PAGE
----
I've got a Zwilling, it's a beast, but edge doesn't hold too well.
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Random food thoughts - Street edition - Page 47post #692 of 7832/11/16 at 9:27ampost #693 of 7832/11/16 at 10:25amQuoting myself from another thread:
I'm definitely not using Japanese knives (usually don't like the shape, weight etc., doesn't feel right for western food, didn't grow up with them and blades are a bitch to maintain) as beautiful and cool as they may be. Paring is somewhat irrelevant I guess so I just bought a Wüsthof classic chef and paring and will complement with another chef knife (old Sabatier Carbon in new condition) for when I want a nicer shape (German is fine but French is best). I'm also looking at this http://www.evercut.fr/fr/produits/origine/, used by a good friend who knows what he is doing, just need to go to Le Bon Marché and check if I like the shape, handle and weight.
So to recap:
1) My Zwilling Henckels chef's knife is dead so I am replacing it with two diff ones: A Wüstoff classic as it is easy to use, maintain and has the classic German shape that works well and an old Sabatier carbon that has the perfect french shape and will be used more sparingly, usually for meat. The later is a bitch to maintain but easy to hone etc. and I am used to them so they're good for me.
2) Paring knife disappeared (wtf?) so I got a Wüstof classic.
3) Still have a breadd knife (hate squished bread) and an all-purpose blade that is quite old (wooden handle, can't see the maker's mark anymore etc.)
4) Don't need more knives although filletting a fish is more of a bitch with what I have I don't do it that often.
Edited by Fuuma - 2/11/16 at 10:44ampost #694 of 7832/11/16 at 10:49ampost #695 of 7832/11/16 at 11:01amQuote:
If you want to collect knives or are a pro chef, maybe but in reality you basically need two knives (chef+paring). Allows two people to work on diff things too so perfect.post #696 of 7832/11/16 at 11:45ampost #697 of 7832/11/16 at 11:58amQuote:
Yes they're the two I use 95% of the time. I do find a bread knife handy, and like a cleaver for some things, but probably 85% of the time I just use the chef's knife.Quote:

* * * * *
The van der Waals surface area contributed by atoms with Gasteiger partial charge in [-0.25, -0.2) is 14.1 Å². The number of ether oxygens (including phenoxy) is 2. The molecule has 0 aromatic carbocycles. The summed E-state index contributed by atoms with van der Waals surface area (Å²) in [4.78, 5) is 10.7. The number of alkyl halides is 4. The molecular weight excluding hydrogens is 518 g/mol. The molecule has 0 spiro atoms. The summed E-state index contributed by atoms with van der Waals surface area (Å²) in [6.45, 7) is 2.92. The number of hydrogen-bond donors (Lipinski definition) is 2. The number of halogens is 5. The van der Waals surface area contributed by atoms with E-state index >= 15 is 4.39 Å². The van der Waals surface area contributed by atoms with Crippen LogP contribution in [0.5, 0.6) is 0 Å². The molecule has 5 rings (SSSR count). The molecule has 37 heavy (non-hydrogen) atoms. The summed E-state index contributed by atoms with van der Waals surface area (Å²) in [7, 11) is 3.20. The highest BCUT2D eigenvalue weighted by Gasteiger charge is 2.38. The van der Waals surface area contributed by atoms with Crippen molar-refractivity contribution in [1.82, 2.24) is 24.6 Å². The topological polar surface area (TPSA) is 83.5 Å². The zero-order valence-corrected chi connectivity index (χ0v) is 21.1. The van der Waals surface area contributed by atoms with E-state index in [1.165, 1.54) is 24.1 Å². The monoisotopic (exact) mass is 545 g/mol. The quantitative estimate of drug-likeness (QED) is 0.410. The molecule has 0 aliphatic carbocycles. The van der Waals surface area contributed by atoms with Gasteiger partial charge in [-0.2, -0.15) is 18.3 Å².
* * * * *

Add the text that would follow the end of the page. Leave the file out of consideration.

I don't cook meat, but I can see the appeal of a softer blade if you do.post #698 of 7832/11/16 at 12:57pmpost #699 of 7832/11/16 at 1:15pmpost #700 of 7832/11/16 at 1:25pmQuote:
Actually he is … that's the point.Quote:Originally Posted by t3hg0suazn
This is already far derailed, but as much as I like small batch production, knife making is serious business. Do you really think someone doing this in their spare time with no prior history or experience will produce something comparable to the well-established brands, which have more resources and years of experience? If you needed a samurai sword to defend your life with, who would you choose?
Clearly he's not making me a sword to defend my life. But the guy has been studying sword-making for years, is half-Japanese, is a PhD research surgeon and one of the world's foremost experts in his field at UCLA Medical so I think he's at least got the wherewithal to know what he's doing making some basic knives.
And yes he is forging the metal in a furnace in the studio he built trying to get the hamon (wave pattern) similar to that found on a real sword. Thus I digress.
I have a few Zwilling/Henckels knives and have always found them serviceable.Quote:
I inherited mine from my grandmother. It's made in Hong Kong, has a wooden handle and is practically ancient. God knows how old it is…. my mother remembers it as child, but it still cuts like a mofo and when freshly sharpened it's pretty wicked.
I began learning how to cook with her as a kid so it's kinda cool to have since she's not around anymore.
Edited by Kid Nickels - 2/11/16 at 1:42pmpost #701 of 7832/11/16 at 1:58pmpost #702 of 7832/11/16 at 2:07pmpost #703 of 7832/11/16 at 2:12pmQuote:
Yeah that.s true, my father has one of those really old (19th or early 20th) cleavers and he uses it a lot if he cooks asian food. I just like it to chop some herbs.post #704 of 7832/11/16 at 2:24pmQuote:
The cleaver is really the one knife. You look at many a Chinese chef's station, and they will use the cleaver for pretty much everything. Maybe not those delicate vegetable flower things they do for banquets, put pretty much for everything else, from meat to vegetables to fish.post #705 of 7832/11/16 at 3:51pmQuote:
It is pretty awesome … and versatile. When I used to live in Taipei, sometimes I would go down to one of my fave local places and just watch the guy cook. I'd have a beer and some snacks and just sit there and watch that dude… chopping, dicing, slicing, frying, basting, mixing, tossing anything and everything. So fast and nimble. At least in my neighborhood (and this seems interesting) the 2nd most used tool/utensil after the cleaver??? A ladle. Go figure.
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